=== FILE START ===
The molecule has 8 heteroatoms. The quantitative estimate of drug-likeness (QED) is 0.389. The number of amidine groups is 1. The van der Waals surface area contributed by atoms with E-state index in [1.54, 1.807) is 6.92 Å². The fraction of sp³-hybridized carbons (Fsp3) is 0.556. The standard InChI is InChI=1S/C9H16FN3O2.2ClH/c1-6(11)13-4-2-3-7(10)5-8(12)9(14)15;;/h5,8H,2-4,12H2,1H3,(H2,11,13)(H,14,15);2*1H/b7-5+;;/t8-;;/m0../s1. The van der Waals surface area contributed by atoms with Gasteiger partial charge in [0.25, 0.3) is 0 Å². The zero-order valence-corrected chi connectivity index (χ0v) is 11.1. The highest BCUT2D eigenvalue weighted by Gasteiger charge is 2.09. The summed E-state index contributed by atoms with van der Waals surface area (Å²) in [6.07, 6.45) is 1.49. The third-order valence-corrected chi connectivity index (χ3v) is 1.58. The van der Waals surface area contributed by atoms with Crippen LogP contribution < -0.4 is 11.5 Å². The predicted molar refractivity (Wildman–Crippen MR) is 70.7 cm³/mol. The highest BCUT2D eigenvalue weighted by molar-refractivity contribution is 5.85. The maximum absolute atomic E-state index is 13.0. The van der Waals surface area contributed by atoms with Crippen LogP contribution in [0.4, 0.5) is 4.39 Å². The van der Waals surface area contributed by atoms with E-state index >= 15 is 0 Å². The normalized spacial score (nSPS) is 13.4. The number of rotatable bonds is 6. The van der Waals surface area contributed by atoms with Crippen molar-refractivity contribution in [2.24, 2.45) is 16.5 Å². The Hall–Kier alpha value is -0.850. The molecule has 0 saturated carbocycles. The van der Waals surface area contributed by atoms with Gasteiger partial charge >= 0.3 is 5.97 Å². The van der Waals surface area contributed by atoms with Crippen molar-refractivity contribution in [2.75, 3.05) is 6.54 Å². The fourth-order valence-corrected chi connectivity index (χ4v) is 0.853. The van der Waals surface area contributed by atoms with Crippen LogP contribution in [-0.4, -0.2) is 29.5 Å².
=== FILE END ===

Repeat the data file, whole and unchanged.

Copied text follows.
The molecule has 8 heteroatoms. The quantitative estimate of drug-likeness (QED) is 0.389. The number of amidine groups is 1. The van der Waals surface area contributed by atoms with E-state index in [1.54, 1.807) is 6.92 Å². The fraction of sp³-hybridized carbons (Fsp3) is 0.556. The standard InChI is InChI=1S/C9H16FN3O2.2ClH/c1-6(11)13-4-2-3-7(10)5-8(12)9(14)15;;/h5,8H,2-4,12H2,1H3,(H2,11,13)(H,14,15);2*1H/b7-5+;;/t8-;;/m0../s1. The van der Waals surface area contributed by atoms with Gasteiger partial charge in [0.25, 0.3) is 0 Å². The zero-order valence-corrected chi connectivity index (χ0v) is 11.1. The highest BCUT2D eigenvalue weighted by Gasteiger charge is 2.09. The summed E-state index contributed by atoms with van der Waals surface area (Å²) in [6.07, 6.45) is 1.49. The third-order valence-corrected chi connectivity index (χ3v) is 1.58. The van der Waals surface area contributed by atoms with Crippen LogP contribution < -0.4 is 11.5 Å². The predicted molar refractivity (Wildman–Crippen MR) is 70.7 cm³/mol. The highest BCUT2D eigenvalue weighted by molar-refractivity contribution is 5.85. The maximum absolute atomic E-state index is 13.0. The van der Waals surface area contributed by atoms with Crippen LogP contribution in [0.4, 0.5) is 4.39 Å². The van der Waals surface area contributed by atoms with E-state index >= 15 is 0 Å². The normalized spacial score (nSPS) is 13.4. The number of rotatable bonds is 6. The van der Waals surface area contributed by atoms with Crippen molar-refractivity contribution in [2.24, 2.45) is 16.5 Å². The Hall–Kier alpha value is -0.850. The molecule has 0 saturated carbocycles. The van der Waals surface area contributed by atoms with Gasteiger partial charge >= 0.3 is 5.97 Å². The van der Waals surface area contributed by atoms with Crippen molar-refractivity contribution in [2.75, 3.05) is 6.54 Å². The fourth-order valence-corrected chi connectivity index (χ4v) is 0.853. The van der Waals surface area contributed by atoms with Crippen LogP contribution in [-0.4, -0.2) is 29.5 Å².